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A Message to the Graduating Classes of 2023

Dear Class of 2023, Parents, Teachers and Alumni,

In the immortal words of Don Draper, “The universe is indifferent.”

I know that’s a chilling thought on this happy occasion, but he was right. One minute you’re pulling into a parking lot, the next minute the guy behind you was too busy texting to see you slow down. Nothing you did, but your car is now totaled.

What did you learn from this? Always have insurance? Get hit by an expensive car? No.

What you learned is that there are events beyond your control that could affect you. They are not the result of a conspiracy. Nobody sat in a meeting room and said, “Let’s cause an accident outside the Kwik Trip.”

By the way, navigating a busy Kwik Trip parking lot should become a standard part of every driver’s license exam. If you can get from one side to the other with no collisions while holding a hot sandwich in one hand, you get your license.

Anyway, back to the universe’s indifference. Another way of thinking about it, before you were here, events took place that created the world into which you were born. Very few of those events took place with you in mind. The rest of of those events were like the plowman in Bruegel’s “Landscape with the Fall of Icarus.”

And when you’re gone, the universe will continue without you. Actually, after you graduate, the school will go on without you, too. The faculty will make their decisions based upon their personal circumstances, not yours. The school’s funding will most likely be out of your hands. And the buildings will continue to need maintenance and the grass will still grow except where students ignore the “keep off the grass” signs.

What does this mean for you? It means that if you want to have an impact on the world around you, you’re going to be dealing with the universe that already exists, not as you want it to be. You cannot wish into being that tomorrow’s weather will be sunny just because that’s the only day this week you can cut the grass. Nor can you wish into being that it rains tomorrow so you don’t have to cut the grass.

Oh, by the way, your grass is too long again.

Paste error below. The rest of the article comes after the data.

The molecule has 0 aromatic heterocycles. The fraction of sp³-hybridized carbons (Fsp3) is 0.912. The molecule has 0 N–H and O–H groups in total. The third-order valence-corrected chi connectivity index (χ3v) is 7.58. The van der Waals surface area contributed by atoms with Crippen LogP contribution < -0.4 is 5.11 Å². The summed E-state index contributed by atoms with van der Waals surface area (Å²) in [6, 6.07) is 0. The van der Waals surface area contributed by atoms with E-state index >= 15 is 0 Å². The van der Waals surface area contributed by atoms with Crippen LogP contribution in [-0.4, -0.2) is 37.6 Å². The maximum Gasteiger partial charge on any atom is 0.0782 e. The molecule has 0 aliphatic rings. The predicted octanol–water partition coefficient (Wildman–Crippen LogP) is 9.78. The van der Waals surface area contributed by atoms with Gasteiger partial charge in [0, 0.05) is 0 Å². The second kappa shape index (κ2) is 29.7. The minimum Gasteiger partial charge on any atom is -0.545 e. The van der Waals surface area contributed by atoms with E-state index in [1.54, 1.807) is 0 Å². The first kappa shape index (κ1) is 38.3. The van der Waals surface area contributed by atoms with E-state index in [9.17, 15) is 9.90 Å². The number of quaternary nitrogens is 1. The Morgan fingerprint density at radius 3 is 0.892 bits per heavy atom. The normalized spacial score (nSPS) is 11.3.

Hopefully, your education prepared you to understand the world you inhabit. Unfortunately, I doubt it.

The historian Michael Beschloss asked on Twitter how many people were taught about the 1921 Tulsa Massacre in school? Don’t feel bad. Over 4,000 responses later, most were not.

Political commentator Charlie Sykes went on at length in his newsletter about never learning about the massacre. He wrote:

Decisions about what we teach and what we ignore are never value neutral. It is never merely the recitation of facts or dates. All societies tell their collective stories that define their identities.

So what kind of history do we want? Stories that make us feel good about ourselves? A tool for teaching patriotism? Or do we see it as an opportunity for exploring inconvenient truths that might lead to self-criticism (and possibly redemption)?

There are movements out there that want to change what we learn for their own agendas. On the right, there’s a feeling that we spend way too much time discussing race in our history, and about all of the bad acts of our country, rather than learning about the positives of our heritage. Ironically, what has been the most positive aspect of our country is how we strived for our ideals even as (like flawed human beings) we didn’t always live up to them.

On the other hand, there are some on the left that would try to cram the square peg of history into the round hole of their ideology. The 1619 Project is a horribly flawed attempt to simplify America’s history into the Original Sin of Racism without context. By the way, it is not Marxist, which has its own flawed, simplistic view of history as the struggle between the economic classes.

And don’t get me started on the awful Queen Cleopatra on Netflix.

But there are also gaps in your education that are caused by simple neglect and lack of time. I remember tutoring my son through his American history class. He was learning about Jacksonian Democracy. I spent an extra half-hour explaining why President Andrew Jackson was an embittered crank by the time he became president, including the controversy regarding his wife and the fact that he killed a man in a duel by literally allowing himself to get shot first.

Does this have meaning now? Yes, because when former President Donald Trump says he idolizes Jackson, you need to understand what the role model was actually like.

My son asked why these things weren’t taught in his class and I had to explain that, unfortunately, the people who set our history curriculums often have different priorities than teaching the interesting bits.

Which leads me back to the point of this address. The indifference of the universe to your desires does not mean the universe is boring or even sad. It just means that you are your own agent in life. While there will be conditions and events beyond your control, how you respond and grow during your short stay on this Earth is your responsibility.

You are not limited by what you have learned here. Go forth to live, to learn, and to love.

James Wigderson, Waukesha, May 31, 2023

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